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Minor burns often occur when we least expect it! There are various elements that can cause burns, such as hot water or vapour, a scalding object, a flame, chemicals, electricity, and overexposure to the sun. What should be done in this kind of situation?
A minor burn is often described as a “first degree burn”. It affects the epidermis, the outer layer of the skin. When this occurs, the skin appears dry, red, and is painful. When pressed down with a finger, the skin turns white. In most cases, minor burns heal within three to six days and do not leave a scar.
A minor burn can sometimes cause small lesions on the skin, such as blisters. Healing can sometimes take longer if the skin is broken. The appearance of a scar is possible.
Most common burns are minor and can be treated at home. However, more serious burns require immediate medical care. This text focuses on minor burns only and does not address the management of second or third degree burns.
It is recommended to see a doctor immediately if the burn:
If you are not sure if a burn justifies a medical visit, call a healthcare professional (for instance, your pharmacist or 811). When in doubt, see a medical professional.
Many families use a multitude of legendary cures meant to relieve and treat burns. In reality, one must be very prudent before applying anything on a burn, as any false move can make the pain worse, exacerbate the wound or increase the risk of infection.
Here are some examples of foods or substances that were traditionally recommended, but that should not be used:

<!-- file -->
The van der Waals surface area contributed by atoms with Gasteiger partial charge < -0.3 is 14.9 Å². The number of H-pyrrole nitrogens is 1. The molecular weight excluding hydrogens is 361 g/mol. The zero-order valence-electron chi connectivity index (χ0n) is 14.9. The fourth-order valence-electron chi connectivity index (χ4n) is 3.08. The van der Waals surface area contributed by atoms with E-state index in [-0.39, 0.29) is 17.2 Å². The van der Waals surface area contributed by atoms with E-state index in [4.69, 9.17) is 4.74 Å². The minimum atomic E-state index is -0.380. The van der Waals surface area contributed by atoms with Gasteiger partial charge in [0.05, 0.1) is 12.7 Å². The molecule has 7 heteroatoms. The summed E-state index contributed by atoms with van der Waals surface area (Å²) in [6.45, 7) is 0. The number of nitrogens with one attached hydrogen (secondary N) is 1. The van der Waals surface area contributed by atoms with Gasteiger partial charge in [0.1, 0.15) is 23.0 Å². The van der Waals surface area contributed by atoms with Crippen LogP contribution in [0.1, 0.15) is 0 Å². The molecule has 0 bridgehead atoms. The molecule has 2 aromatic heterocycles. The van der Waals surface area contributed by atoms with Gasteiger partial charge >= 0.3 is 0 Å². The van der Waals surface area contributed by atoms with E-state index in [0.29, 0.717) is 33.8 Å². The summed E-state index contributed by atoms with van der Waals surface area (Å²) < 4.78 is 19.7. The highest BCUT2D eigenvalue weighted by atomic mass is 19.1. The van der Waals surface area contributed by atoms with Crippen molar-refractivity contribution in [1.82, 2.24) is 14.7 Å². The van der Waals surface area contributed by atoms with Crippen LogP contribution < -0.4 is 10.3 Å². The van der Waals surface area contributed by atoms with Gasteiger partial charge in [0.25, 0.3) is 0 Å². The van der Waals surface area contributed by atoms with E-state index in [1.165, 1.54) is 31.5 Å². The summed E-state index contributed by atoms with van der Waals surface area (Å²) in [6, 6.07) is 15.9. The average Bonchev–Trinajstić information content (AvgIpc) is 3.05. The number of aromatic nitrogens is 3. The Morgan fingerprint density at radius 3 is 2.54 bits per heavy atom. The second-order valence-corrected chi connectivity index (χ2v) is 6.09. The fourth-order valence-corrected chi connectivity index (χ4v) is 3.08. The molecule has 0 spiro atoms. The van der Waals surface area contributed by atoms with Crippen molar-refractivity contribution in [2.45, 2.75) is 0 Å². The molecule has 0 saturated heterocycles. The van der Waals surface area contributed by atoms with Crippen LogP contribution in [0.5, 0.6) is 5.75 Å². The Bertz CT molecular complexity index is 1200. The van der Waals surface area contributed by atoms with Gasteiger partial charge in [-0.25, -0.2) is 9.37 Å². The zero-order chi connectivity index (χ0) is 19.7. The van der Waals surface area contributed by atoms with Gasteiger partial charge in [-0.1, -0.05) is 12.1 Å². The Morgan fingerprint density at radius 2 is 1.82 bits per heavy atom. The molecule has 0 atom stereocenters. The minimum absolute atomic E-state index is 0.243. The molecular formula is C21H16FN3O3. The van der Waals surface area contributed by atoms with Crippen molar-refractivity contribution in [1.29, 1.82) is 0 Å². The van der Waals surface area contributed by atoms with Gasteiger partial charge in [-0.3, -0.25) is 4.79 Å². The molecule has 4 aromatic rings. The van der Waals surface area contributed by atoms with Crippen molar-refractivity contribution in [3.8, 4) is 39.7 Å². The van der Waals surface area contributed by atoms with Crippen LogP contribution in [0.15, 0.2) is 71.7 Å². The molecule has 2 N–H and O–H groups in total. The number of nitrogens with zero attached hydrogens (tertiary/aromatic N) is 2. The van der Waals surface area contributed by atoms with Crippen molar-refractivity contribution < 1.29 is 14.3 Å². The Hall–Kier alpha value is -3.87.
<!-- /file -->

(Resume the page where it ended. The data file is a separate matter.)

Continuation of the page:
Here are two other common myths:
There are five basic steps to treat a minor burn. Steps 1 and 2 are interchangeable.
It is not uncommon for a minor burn to cause discomfort or pain. If this is the case, an analgesic can be taken such as acetaminophen or an anti-inflammatory drug such as ibuprofen, but speak to your pharmacist first. Ask him/her to help you choose the product that is most suitable for you according to your age, health, medical history, and the other medications you take. The pharmacist may also indicate the recommended dosage.
If you must administer medication to a child, ask the pharmacist to specify the dose to be given according to his/her age and weight.
The healing process may cause unpleasant itching. This is a normal part of the process and it usually fades in the days that follow the burn. However, if the itching bothers you, consider using medication, such as an oral antihistamine like diphenhydramine, which could be beneficial, especially at night. Some topical products could also be useful. Ask your pharmacist to recommend which ones.
It is important not to scratch, as this can compromise healing and increase the risk of infection.
The quality of care that you provide to all wounds influences healing and the unpleasant effects. Consequently, don’t leave anything up to chance. When a burn occurs, ask your pharmacist to help you choose products and medications that are likely to help you (cleansers, moisturizers, antibiotics, dressings, etc.). Your pharmacist is knowledgeable about first aid. Additionally, it could be helpful to purchase certain products ahead of time for your medicine cabinet. You will thank yourself for being prepared when a burn comes to cast a cloud over a family member’s day!
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